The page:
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Author Topic: Yikes, I've been hacked! Now what?  (Read 62852 times)

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Joachim Müller

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Hidden files
« Reply #20 on: June 19, 2009, 07:53:33 pm »

Hidden files
On Linux/Unix driven webservers (most webservers are Linux/Unix-driven, which is great in terms of stability and performance), hidden files/folders have a leading dot in their names. This is different on Windows, but easy to understand.
As the name suggests, hidden files usually are not being displayed. That's a fact that legitimate applications like the webserver "Apache" use: the configuration file for that webserver usually is a hidden file named .htaccess (mind the leading dot). The presence of a .htaccess file (and even several of them) is not a bad thing in itself, nor is it an indication of a hacking attempt if  there are one or more of those .htaccess files on your server. Your server and the FTP application you use to control it usually is configured not to display hidden files (remember: they start with a dot in their name), so you won't be aware of .htaccess-file(s) existing on your webspace. However, with such a webserver configuration file, hackers can do all kinds of unwanted things to happen, like redirecting. Hackers often use the fact that their victims are not very experienced and therefor hardly know about the power of .htaccess files.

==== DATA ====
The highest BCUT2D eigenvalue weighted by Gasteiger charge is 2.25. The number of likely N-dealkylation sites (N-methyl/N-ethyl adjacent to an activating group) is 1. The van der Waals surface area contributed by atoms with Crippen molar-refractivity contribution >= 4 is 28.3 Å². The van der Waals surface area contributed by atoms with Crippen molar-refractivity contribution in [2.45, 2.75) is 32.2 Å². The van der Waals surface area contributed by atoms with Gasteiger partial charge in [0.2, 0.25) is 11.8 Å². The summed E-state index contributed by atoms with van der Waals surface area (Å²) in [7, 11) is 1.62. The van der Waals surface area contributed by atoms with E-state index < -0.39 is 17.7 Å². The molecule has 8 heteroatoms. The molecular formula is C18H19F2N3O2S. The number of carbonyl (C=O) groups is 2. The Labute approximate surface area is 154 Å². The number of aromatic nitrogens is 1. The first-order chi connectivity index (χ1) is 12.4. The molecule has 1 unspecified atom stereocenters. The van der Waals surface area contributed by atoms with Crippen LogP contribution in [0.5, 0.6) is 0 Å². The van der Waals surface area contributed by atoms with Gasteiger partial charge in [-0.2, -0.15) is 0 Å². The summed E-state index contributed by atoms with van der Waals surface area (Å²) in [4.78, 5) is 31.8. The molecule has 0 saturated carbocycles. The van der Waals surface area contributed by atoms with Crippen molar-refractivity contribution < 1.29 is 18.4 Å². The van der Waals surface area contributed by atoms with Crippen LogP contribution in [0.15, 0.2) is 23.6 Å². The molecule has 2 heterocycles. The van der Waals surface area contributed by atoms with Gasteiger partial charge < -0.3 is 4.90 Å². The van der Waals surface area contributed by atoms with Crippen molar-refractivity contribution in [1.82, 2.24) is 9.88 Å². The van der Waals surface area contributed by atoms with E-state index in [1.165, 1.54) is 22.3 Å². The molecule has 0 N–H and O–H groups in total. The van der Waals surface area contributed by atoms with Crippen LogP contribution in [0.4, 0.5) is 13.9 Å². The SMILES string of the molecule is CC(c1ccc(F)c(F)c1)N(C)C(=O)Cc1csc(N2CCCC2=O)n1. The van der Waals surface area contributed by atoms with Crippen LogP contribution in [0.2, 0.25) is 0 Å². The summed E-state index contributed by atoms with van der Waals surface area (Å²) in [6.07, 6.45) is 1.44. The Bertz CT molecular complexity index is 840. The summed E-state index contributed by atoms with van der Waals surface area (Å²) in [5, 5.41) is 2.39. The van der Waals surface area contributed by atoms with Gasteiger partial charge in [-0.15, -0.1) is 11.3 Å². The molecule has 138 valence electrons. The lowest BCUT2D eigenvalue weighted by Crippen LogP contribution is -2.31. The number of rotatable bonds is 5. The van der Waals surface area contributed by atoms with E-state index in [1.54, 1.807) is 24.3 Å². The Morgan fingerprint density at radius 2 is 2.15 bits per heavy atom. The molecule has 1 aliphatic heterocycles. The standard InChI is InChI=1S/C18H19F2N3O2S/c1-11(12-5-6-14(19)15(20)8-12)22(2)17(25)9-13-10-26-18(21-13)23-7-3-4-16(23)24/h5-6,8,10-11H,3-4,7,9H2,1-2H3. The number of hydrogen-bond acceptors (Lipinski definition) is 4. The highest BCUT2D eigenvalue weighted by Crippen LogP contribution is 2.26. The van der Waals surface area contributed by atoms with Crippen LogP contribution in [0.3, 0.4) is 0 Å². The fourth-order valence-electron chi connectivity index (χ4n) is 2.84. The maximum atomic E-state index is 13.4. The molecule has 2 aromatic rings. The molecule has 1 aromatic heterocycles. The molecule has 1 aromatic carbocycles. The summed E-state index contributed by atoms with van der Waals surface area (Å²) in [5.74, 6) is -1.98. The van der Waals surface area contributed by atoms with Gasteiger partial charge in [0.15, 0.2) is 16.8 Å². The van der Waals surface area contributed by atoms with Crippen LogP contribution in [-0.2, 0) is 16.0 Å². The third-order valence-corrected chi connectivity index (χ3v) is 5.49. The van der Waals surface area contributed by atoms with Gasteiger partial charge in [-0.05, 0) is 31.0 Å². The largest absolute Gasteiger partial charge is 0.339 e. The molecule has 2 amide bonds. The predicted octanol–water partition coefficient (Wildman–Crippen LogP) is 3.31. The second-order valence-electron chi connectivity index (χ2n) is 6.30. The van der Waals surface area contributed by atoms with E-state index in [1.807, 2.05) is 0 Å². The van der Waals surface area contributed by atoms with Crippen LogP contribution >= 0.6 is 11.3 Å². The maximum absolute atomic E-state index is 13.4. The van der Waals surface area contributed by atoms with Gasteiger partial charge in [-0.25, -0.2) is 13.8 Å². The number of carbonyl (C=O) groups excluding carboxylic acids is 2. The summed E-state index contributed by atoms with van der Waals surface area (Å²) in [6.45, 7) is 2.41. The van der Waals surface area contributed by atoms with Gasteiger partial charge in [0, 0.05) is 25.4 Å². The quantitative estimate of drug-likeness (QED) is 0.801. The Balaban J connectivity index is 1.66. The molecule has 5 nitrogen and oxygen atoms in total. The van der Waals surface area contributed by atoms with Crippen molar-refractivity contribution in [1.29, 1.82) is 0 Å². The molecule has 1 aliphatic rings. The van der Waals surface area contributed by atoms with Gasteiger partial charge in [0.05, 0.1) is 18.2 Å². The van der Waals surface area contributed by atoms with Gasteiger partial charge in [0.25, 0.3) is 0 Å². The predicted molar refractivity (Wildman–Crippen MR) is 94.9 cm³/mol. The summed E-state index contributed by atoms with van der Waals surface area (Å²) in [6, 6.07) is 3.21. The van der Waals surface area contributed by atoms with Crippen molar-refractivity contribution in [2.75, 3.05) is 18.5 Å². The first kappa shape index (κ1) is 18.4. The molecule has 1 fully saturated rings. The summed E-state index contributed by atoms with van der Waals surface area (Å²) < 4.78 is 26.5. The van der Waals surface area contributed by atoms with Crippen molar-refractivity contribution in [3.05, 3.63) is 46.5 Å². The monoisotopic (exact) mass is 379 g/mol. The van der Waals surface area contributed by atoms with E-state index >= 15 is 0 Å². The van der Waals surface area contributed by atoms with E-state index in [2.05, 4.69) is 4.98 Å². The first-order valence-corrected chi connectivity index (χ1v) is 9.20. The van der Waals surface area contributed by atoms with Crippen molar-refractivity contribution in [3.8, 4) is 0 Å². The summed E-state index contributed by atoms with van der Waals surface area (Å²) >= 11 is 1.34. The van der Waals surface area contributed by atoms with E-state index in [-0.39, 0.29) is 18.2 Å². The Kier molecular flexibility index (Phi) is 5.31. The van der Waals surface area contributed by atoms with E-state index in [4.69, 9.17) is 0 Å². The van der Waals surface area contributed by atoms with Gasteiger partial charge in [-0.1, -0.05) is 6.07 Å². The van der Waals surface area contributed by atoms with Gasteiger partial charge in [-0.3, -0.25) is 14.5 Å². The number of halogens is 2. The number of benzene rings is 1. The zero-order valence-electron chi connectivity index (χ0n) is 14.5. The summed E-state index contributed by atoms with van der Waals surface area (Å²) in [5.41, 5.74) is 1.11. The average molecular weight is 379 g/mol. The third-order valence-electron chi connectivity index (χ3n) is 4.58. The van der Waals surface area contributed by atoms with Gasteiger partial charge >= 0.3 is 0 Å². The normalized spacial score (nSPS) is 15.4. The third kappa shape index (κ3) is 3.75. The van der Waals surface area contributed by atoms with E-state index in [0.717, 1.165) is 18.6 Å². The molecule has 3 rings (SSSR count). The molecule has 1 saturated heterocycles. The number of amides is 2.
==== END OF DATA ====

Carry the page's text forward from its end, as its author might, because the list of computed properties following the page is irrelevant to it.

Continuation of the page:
There is an exploit (the payload of a hack) that drops a .htaccess file into the gallery folder that redirects all images to google, which results in all images embedded into your gallery appearing to be broken.
Therefor: before starting the sanitization by downloading the working copy to your PC, make sure that hidden files (if they exist) are being transfered from your webspace to your local working copy: this way, you can examine .htaccess files that may exist on your webspace. Those .htaccess files are plain-text files that you can view with any plain-text editor (notepad.exe will be fine). If you're not sure about what a particular .htaccess file does, just temporarily remove it from your server (i.e. keep a backup somewhere) and test if anything works as expected. You might just as well rename it (e.g. from .htaccess to htaccess_renamed) to check. There may be .htaccess files on your webspace that your webhost put there, so don't panic if you see such a file. When in doubt, ask your webhost for support - ask them if they put the file there. Alternatively, post the content of your .htaccess file on the support board if you're not sure and ask for help with it.